We know that we can improve the clinical phenotyping of participating women using plasma placental growth factor (PlGF), which is a marker of placental dysfunction in both HICs and LMICs.

The diagnosis of pre-eclampsia by BP and proteinuria is of limited use as these are tertiary, downstream features of the disease. Similarly, discriminating between placentally-mediated FGR and constitutionally-small fetuses is a challenge in obstetric practice. PlGF is an angiogenic factor, a secondary marker of associated placental dysfunction of pre-eclampsia, with known low plasma concentrations in the disease. In UK women presenting with suspected pre-eclampsia at 20+0-34+6wks gestation25, low maternal plasma PlGF concentration (<5th centile for gestation, Alere Triage® assay) identified women who delivered with confirmed pre-eclampsia within 14d (sensitivity 0.96 [95% CI 0.89–0.99], negative predictive value (NPV) 0.98 [95% CI 0.93–0.995]) [see image lower left]). In addition, in UK, Canadian and NZ women with suspected FGR, low PlGF identified placental FGR with an AUC ROC 0.96 [95% CI 0.93-0.98], sensitivity 0.98 [95% CI 0.91-0.999], specificity 0.75 [95% CI 0.68-0.82] specificity, NPV 0.99 [95% CI 0.95-0.999] and PPV 0.59 [95% CI 0.48-0.69]26. Low PlGF outperformed other variables in predicting placental FGR. Very low PlGF (<12 pg/mL) was associated with shorter sampling-to-delivery intervals than normal PlGF (13 vs. 29.5 days, p < 0.0001 [see image below centre]). In terms of a LMIC, we studied maternal plasma PlGF in women with suspected pre-eclampsia attending two antenatal clinics in Maputo, Mozambique27. The clinic-to-delivery interval was shorter in low PlGF, compared with normal PlGF, women (median 24d [IQR 10-49] vs 44d [24-81], p=0.0042 [see image below right]). Also, low PlGF was associated with a confirmed diagnosis of preeclampsia, higher blood pressure, transfer for higher care, earlier gestational age delivery, delivery within 7d and 14d, preterm birth, Caesarean delivery, lower birth weight, and perinatal loss.

Unpublished pilot data from PRE-EMPT’s Global Pregnancy Collaboration show that in 45 women destined to suffer a stillbirth, the gestational age-corrected median plasma PlGF was 0.012 multiples of the median compared with >1000 normal pregnancies (p=0.004). In PRECISE, we will not only utilise PlGF, but source additional funding to carry out an ‘unsupervised’ biomarker programme to develop new tools for prediction, diagnosis and management with potential for point of care testing. The existence of these cohorts will greatly facilitate the sourcing of leveraged funding from UK and global partners.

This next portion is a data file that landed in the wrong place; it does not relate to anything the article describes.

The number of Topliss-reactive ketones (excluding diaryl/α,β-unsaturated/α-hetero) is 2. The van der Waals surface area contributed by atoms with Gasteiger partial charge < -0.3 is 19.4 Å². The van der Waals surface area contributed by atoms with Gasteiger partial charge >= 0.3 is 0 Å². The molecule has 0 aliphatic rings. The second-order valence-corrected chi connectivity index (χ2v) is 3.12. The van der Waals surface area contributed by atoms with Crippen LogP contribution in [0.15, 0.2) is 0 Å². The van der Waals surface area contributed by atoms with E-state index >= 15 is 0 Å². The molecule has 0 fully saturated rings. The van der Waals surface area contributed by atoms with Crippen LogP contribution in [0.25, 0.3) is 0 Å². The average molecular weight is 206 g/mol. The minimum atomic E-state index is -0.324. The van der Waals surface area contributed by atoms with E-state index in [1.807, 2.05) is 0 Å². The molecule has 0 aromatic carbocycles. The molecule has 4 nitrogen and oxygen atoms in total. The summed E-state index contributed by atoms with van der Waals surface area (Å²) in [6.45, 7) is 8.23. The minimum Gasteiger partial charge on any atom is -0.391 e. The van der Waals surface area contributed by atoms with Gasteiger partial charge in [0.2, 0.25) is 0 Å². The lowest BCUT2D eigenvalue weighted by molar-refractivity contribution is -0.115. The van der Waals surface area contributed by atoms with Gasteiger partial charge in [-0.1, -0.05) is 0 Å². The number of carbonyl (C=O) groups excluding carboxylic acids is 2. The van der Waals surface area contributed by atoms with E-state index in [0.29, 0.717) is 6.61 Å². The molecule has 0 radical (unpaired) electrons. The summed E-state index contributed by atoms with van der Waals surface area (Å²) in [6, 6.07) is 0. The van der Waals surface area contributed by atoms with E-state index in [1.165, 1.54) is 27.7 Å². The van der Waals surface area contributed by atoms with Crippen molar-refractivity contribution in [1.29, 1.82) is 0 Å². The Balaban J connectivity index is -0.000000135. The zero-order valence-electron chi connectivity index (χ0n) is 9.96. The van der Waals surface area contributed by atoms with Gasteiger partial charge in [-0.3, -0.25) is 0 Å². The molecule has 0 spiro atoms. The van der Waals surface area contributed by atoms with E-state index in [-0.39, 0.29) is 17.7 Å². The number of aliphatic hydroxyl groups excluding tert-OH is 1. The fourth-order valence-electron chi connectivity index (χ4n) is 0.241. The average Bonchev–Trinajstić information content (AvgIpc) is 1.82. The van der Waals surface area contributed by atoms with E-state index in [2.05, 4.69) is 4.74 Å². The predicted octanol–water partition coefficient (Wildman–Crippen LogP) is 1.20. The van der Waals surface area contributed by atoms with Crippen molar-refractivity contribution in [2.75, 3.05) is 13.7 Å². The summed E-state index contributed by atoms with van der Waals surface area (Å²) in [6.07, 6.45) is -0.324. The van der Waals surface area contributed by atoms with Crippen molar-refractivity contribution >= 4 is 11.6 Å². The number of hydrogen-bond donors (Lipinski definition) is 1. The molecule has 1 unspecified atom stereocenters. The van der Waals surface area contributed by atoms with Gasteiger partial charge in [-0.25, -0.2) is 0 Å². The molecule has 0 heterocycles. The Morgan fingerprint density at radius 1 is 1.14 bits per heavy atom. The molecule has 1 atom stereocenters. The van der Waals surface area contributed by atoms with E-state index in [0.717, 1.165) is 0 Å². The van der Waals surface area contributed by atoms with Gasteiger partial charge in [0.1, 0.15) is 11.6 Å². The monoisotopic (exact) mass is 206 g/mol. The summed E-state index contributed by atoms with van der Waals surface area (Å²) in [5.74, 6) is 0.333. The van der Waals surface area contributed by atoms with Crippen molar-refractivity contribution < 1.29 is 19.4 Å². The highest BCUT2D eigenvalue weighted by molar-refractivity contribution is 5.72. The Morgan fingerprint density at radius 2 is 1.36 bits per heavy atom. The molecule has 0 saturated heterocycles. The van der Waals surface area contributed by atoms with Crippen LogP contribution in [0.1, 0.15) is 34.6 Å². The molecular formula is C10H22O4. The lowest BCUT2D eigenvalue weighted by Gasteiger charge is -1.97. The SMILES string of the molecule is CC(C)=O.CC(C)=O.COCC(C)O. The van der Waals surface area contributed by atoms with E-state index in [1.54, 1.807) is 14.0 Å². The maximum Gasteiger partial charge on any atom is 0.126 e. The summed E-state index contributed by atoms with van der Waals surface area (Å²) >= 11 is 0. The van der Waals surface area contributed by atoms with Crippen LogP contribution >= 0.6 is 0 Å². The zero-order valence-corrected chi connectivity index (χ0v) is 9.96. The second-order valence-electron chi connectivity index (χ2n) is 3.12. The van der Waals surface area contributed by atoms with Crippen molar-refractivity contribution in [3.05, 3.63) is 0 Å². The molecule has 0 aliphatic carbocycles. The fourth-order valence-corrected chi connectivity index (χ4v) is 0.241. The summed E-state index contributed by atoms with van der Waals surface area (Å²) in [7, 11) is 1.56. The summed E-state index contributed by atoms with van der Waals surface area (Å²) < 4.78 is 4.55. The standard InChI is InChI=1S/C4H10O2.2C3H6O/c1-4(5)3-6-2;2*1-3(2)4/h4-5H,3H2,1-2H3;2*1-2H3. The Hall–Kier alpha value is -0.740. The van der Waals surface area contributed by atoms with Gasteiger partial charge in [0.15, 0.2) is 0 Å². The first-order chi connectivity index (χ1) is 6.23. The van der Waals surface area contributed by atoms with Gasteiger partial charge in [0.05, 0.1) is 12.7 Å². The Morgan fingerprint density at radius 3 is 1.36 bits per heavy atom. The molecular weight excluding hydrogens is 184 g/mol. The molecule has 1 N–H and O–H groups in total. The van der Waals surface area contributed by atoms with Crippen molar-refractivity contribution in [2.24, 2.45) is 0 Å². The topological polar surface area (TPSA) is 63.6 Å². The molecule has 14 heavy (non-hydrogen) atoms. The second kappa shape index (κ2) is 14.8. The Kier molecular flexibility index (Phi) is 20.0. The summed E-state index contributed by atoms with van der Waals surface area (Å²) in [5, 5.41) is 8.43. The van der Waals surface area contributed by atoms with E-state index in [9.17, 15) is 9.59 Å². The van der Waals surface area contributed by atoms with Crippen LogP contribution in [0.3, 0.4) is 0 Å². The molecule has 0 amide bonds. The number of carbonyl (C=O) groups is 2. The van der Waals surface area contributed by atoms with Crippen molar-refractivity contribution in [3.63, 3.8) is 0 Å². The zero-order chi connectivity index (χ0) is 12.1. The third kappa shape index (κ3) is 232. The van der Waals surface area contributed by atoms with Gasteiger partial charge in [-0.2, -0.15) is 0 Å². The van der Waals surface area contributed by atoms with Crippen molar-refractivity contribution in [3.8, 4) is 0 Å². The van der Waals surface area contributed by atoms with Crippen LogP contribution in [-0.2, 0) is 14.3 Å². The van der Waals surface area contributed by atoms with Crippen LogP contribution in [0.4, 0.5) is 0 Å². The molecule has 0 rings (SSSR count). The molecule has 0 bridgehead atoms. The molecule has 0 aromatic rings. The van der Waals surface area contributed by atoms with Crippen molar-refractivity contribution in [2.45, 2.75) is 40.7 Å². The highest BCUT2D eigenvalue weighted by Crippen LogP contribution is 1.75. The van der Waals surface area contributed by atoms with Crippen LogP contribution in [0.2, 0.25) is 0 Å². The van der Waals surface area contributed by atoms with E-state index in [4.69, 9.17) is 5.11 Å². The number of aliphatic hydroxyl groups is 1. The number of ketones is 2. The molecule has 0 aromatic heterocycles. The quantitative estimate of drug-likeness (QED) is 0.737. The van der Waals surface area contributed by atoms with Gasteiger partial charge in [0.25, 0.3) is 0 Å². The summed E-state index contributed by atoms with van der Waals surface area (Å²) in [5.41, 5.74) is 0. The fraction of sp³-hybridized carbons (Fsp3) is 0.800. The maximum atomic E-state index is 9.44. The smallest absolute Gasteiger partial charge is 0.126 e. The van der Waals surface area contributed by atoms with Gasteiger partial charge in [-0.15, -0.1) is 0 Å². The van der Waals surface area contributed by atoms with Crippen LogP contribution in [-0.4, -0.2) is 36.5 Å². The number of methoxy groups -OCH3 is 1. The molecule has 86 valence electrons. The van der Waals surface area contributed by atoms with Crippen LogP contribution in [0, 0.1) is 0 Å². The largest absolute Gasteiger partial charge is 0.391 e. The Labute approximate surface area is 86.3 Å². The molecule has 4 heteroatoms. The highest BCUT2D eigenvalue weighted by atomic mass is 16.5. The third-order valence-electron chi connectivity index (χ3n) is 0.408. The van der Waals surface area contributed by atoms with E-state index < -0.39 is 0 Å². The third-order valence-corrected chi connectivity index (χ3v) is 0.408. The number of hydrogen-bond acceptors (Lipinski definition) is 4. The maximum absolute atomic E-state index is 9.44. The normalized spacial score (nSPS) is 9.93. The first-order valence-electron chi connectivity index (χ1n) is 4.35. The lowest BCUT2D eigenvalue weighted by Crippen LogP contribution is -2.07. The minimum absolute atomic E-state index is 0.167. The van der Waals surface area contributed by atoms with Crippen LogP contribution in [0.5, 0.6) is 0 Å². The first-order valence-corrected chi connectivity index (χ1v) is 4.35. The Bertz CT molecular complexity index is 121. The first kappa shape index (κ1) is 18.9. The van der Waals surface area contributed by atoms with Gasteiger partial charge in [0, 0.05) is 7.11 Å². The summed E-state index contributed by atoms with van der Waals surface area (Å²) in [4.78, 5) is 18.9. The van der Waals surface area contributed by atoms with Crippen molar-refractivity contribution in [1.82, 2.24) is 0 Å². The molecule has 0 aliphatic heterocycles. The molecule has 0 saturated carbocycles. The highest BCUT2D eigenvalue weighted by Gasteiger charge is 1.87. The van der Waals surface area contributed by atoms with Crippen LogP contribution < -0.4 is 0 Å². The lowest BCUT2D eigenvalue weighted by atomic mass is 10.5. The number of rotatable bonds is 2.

Time-of-disease risk assessment with miniPIERS, PIERS on the Move & phone oximetry

The LMIC-based demographics-, symptom- and sign-based miniPIERS (Pre-eclampsia Integrated Estimate of RiSk) prediction model provides a simple, evidence-based tool to identify pregnant women at increased risk of death or major hypertensive-related complications17. The model includes: parity (nulliparous vs parous); gestational age; headache/visual disturbances; chest pain/dyspnoea; vaginal bleeding with abdominal pain; systolic BP; and dipstick proteinuria (AUC ROC 0.77 [95% CI 0.74–0.80]). A predicted probability ≥25% to define a positive test classifies women with 85.5% accuracy. Thus, miniPIERS identifies women at increased risk of adverse maternal outcomes to guide MgSO4 and antihypertensive therapy, or transfer to a higher level of care. Also, we have developed and are externally validating the extended fullPIERS model that includes demographics (gestational age), symptoms (chest pain/dyspnoea), signs (SpO2) and laboratory tests (platelet count, serum creatinine and AST) (AUC ROC 0.88 [95% CI 0•84–0•92])18. External validation in the LMIC-based miniPIERS cohort confirms good fullPIERS performance in these settings (see image, upper right)19.

The PIERS On the Move (POM) app integrates miniPIERS with a decision algorithm to provide mHealth support to community health workers screening women for pregnancy hypertension and initiating life-saving therapy within the community before transfer to referral centres for definitive care20;21. In the photo (right), empowered ASHA CLIP workers proudly hold up their POM devices. Also, we have developed an integrated miniPIERS and fullPIERS app, Kenek PIERS®. SpO2 is a significant independent predictor of risk in women with pregnancy hypertension, and addition of pulse oximetry improves miniPIERS model22. The POM app integrates phone oximetry20; the Kenek Edge pulse oximeter® plugs into the audio port on a smart device to measure, record and export heart rate and SpO2. A miniPIERS data set-based fetal time-of-disease risk model, for use ≥32+0wks includes maternal age; symptoms (0, 1 or ≥2); and dipstick proteinuria (AUC ROC 0.75 [95% CI 0.71–0.80])23. Also, we have developed the WHO Maternal Morbidity Tool to guide care and to track health systems5;6;24.